By Ollie Godden
As I pulled into the turning circle of Collingwood College as a fresh-faced first year over two years ago, Freshers’ reps descended upon my car, whipping out my suitcases along with a plethora of sporting paraphernalia.
The rugby boots, the hockey stick, the tennis racquet and the cricket bag were all whisked off to my room by helpful seniors. What I didn’t quite understand was how I would be able to continue to do all these different activities.
I was acutely aware the time demands of the extra-curricular hobbies alongside a degree would be a challenging mix, and I wasn’t really sure how I would fit it all in. Moreover, friends at other institutions had already failed to get into university teams, so I was afraid many of my sporting interests may have found the end of the line.
It didn’t take me long to realise that I was drastically incorrect. Only a couple of days in and the college’s own freshers’ fair enlightened me to all the opportunities available – a heaving marquee full of manned sports stalls looking for new recruits to bolster their already impressive squads. As one tends to be, I was sucked in by persuasive captains and signed up to an abundance of sports.
Of course, with intramural sports the only comparison from other universities, I was unsure as to what the standard and intensity would be like, having been informed by my apparently omniscient brother that individuals would often show up in chinos and flip-flops at his respective intramural games.
How wrong I was though. Rugby was my main sport and something I considered myself to be fairly apt at, but I struggled to break into the A team. Hockey was a sport I had played a lot of when younger but hadn’t played in a while, and needless to say I struggled.
My experiences were not marred, however, and the social aspect only brought me to enjoy my times on the pitches more, regardless of the team I was playing in, such was the balance between high-standard competition and socialising.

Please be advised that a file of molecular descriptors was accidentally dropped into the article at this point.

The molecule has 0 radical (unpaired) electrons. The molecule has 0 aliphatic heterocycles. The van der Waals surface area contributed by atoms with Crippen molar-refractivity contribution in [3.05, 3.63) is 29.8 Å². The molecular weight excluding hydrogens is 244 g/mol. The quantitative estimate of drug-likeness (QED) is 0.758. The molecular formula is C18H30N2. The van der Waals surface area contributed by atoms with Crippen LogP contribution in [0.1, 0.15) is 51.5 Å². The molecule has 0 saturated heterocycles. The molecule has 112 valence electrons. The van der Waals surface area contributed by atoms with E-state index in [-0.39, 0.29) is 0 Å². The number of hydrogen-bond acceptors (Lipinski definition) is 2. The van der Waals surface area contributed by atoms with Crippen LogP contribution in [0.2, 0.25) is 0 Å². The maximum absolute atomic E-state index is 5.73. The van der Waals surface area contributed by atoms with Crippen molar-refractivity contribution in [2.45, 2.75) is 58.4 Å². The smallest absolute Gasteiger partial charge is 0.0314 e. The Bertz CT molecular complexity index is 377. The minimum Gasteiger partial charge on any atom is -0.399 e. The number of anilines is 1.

Fast forward to the present day and I would struggle to be more involved in the college programme, a ‘badger’ for the purists amongst you. As a sports captain, I take great pride in the options that college sport can provide, from the humble beginner to the veteran performer.
But of course, all of this participation amounts to one thing; the wider student experience. As a sports captain, I take great pride in the options college sport can provide College sport, as I have come to learn, is a vital part of the student experience which cannot be neglected, regardless of your ability.
The memories forged on, and off, the fields in the college sport setting will remain with you for years to come.
In joining the collegiate system, both here and at the other similar institutions, students are afforded the opportunity to partake in a high level of competition across a range of sports in a relaxed setting, a completely alien concept to some places. I implore anyone who is yet to take up the mantle of a new sport to do so, and congratulate anyone who already has in the early stages of this year.
As a Collingwood captain, I’d be lying if I said I didn’t want my team to win a given match, but from a broader perspective, college sport provides an outstanding chance to get involved, regardless of the result. The system is still on the up as new sports continue to be introduced and the college sport officers of years gone by must be congratulated. Durham, and the students within, must now continue to build the our current success.
The memories forged on, and off, the fields in the college sport setting will remain with you for years to come. Treasure your opportunity.
Photograph: Durham University